Make sure you get a good night's rest and that you set your alarm for a nice early hour, because you've got a pretty jam-packed schedule for today. Firstly, we recommend you visit Olost and the Espai Rocaguinarda, a study centre dedicated to banditry in the 17th century, and especially the bandit Perot Rocaguinarda, one of the most infamous of the area at the time. Born in Oristà in 1582, and killed in Naples on an unknown date, Perot appears in texts by authors such as Cervantes, Verdaguer and Lope de Vega, and despite having been a real person, many legends surround him as retold by the Espai Rocaguinarda, which opened in 2013.
In the same village, but with a somewhat different theme, we recommend you visit the brewery Cerveses Auseken, where you'll learn about the craft beer–making process whilst taking a tour of the brewery, and completing your experience with a beer tasting.
Your morning will have no down flown by between bandits and beers, so after lunch take a walk around Oristà, its squares and church, and gaze upon houses with carved stone lintels, arched doorways and gothic windows built between the 16th and 18th centuries. In Oristà you could also take the time to visit the pre-Romanesque crypt in the church, and the Rocaguinarda Museum of Pottery from Catalan Countries, a modest museum containing 4,000 pieces of Catalan pottery from across the ages.
If you thought Day 2 was pretty intense, get ready for Day 3, which should be just as full-on and with a bit of exercise thrown in. In Perafita you'll find the Burricleta centre, where you can rent an electric bicycle and attempt one of many signalled routes. The company will make recommendations based on the level of difficulty that you're prepared to take on. The electricity incorporated into the vehicle will help out a great deal, so you won't get tired of pedalling, as will the GPS system that comes with it.
A highly recommended route is one that goes all the way to Lluçà, during which you'll enjoy captivating landscapes and take in the tranquility of Lluçanès. Once there, go and meet the locals in Mas La Font, who'll tell you all about their farming activity, and try their organic veal that they produce themselves as part of the La Font Sostenible project.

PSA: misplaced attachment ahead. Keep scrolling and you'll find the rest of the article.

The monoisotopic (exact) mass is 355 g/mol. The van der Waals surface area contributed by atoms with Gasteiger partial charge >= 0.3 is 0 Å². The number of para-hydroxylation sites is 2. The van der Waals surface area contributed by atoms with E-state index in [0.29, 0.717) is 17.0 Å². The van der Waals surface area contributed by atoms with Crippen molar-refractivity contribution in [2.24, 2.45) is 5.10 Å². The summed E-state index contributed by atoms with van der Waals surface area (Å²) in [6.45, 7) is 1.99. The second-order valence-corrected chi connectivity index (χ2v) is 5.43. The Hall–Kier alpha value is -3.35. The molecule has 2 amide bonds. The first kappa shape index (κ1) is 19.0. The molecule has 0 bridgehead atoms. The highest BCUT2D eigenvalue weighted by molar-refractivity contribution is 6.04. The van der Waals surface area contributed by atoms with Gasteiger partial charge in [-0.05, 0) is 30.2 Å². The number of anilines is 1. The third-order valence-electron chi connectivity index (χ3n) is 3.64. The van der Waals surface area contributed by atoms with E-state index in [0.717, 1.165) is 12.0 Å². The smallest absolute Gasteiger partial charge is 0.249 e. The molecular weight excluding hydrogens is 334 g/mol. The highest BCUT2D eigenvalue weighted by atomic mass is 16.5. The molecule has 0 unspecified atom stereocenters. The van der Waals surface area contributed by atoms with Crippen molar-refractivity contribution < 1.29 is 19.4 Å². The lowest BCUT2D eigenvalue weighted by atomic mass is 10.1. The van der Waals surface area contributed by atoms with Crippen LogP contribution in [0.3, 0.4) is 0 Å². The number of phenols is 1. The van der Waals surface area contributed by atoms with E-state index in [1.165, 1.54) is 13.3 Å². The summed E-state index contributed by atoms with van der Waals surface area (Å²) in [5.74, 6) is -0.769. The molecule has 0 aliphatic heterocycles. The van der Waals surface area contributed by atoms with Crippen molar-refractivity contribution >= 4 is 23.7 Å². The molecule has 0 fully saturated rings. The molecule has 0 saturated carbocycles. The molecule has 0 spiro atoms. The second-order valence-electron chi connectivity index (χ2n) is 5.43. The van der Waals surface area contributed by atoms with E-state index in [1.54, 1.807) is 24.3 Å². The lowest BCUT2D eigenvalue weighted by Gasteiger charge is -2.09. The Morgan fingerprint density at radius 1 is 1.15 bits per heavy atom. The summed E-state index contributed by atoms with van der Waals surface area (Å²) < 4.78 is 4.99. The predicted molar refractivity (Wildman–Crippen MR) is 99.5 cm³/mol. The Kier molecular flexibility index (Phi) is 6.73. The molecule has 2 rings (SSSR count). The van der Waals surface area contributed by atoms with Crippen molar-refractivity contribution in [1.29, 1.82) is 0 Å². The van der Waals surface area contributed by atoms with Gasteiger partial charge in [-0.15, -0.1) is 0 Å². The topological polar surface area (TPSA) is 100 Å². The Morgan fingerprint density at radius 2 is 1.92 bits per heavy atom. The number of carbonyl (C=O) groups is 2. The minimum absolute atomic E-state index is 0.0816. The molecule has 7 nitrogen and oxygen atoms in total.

A must-see visit is the church of Santa Maria de Lluçà, a jewel of the Romanesque era that was consecrated in 905, and which, among many interesting features, includes a small cloister from the 18th century. And what better place than one with more than 1,000 years of history to wrap up this fascinating stay in Lluçanes.
If you feel like pizza during your visit to Osona, an excellent option is to Can Zeppelins in the centre of Torelló. Here you’ll find all the classics, including capricciosa, margarita and quattro formaggi, as well as others that are more surprising and original. And if you don’t fancy pizza, you can order pasta dishes, salads or a dish of fried bread with pork loin in cream of mushroom soup.
Haute cuisine in the centre of Vic, using fresh, seasonal produce. The fish served here comes from both the Catalan and the Cantabrian coasts and is their big speciality – in fact, they describe themselves as a seafood restaurant. But the meat is also worth ordering – try the steak tartare – and when in season, wild mushroom dishes are usually on the menu. This is a small but great restaurant with a wine list that does not disappoint.